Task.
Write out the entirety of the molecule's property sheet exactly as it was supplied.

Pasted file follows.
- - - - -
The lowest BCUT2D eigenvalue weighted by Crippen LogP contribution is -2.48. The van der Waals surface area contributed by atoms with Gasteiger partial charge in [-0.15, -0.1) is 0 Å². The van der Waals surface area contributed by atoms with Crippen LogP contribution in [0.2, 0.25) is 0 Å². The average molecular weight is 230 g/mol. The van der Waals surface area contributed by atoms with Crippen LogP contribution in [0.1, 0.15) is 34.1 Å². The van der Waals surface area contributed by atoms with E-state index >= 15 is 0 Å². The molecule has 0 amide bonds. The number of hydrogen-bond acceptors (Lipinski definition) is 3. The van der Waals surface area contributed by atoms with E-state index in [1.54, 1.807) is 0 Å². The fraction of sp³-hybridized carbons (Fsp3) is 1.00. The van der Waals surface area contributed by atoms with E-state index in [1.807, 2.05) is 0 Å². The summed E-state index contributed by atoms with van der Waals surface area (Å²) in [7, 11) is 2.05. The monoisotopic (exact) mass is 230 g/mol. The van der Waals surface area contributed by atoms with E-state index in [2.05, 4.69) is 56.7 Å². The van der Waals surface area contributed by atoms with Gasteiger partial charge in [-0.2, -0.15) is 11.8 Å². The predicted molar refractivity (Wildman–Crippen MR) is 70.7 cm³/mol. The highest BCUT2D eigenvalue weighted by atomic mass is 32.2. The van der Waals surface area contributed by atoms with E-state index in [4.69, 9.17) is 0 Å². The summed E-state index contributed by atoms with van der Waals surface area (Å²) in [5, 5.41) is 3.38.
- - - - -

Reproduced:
The lowest BCUT2D eigenvalue weighted by Crippen LogP contribution is -2.48. The van der Waals surface area contributed by atoms with Gasteiger partial charge in [-0.15, -0.1) is 0 Å². The van der Waals surface area contributed by atoms with Crippen LogP contribution in [0.2, 0.25) is 0 Å². The average molecular weight is 230 g/mol. The van der Waals surface area contributed by atoms with Crippen LogP contribution in [0.1, 0.15) is 34.1 Å². The van der Waals surface area contributed by atoms with E-state index >= 15 is 0 Å². The molecule has 0 amide bonds. The number of hydrogen-bond acceptors (Lipinski definition) is 3. The van der Waals surface area contributed by atoms with E-state index in [1.54, 1.807) is 0 Å². The fraction of sp³-hybridized carbons (Fsp3) is 1.00. The van der Waals surface area contributed by atoms with E-state index in [1.807, 2.05) is 0 Å². The summed E-state index contributed by atoms with van der Waals surface area (Å²) in [7, 11) is 2.05. The monoisotopic (exact) mass is 230 g/mol. The van der Waals surface area contributed by atoms with E-state index in [2.05, 4.69) is 56.7 Å². The van der Waals surface area contributed by atoms with Gasteiger partial charge in [-0.2, -0.15) is 11.8 Å². The predicted molar refractivity (Wildman–Crippen MR) is 70.7 cm³/mol. The highest BCUT2D eigenvalue weighted by atomic mass is 32.2. The van der Waals surface area contributed by atoms with E-state index in [4.69, 9.17) is 0 Å². The summed E-state index contributed by atoms with van der Waals surface area (Å²) in [5, 5.41) is 3.38.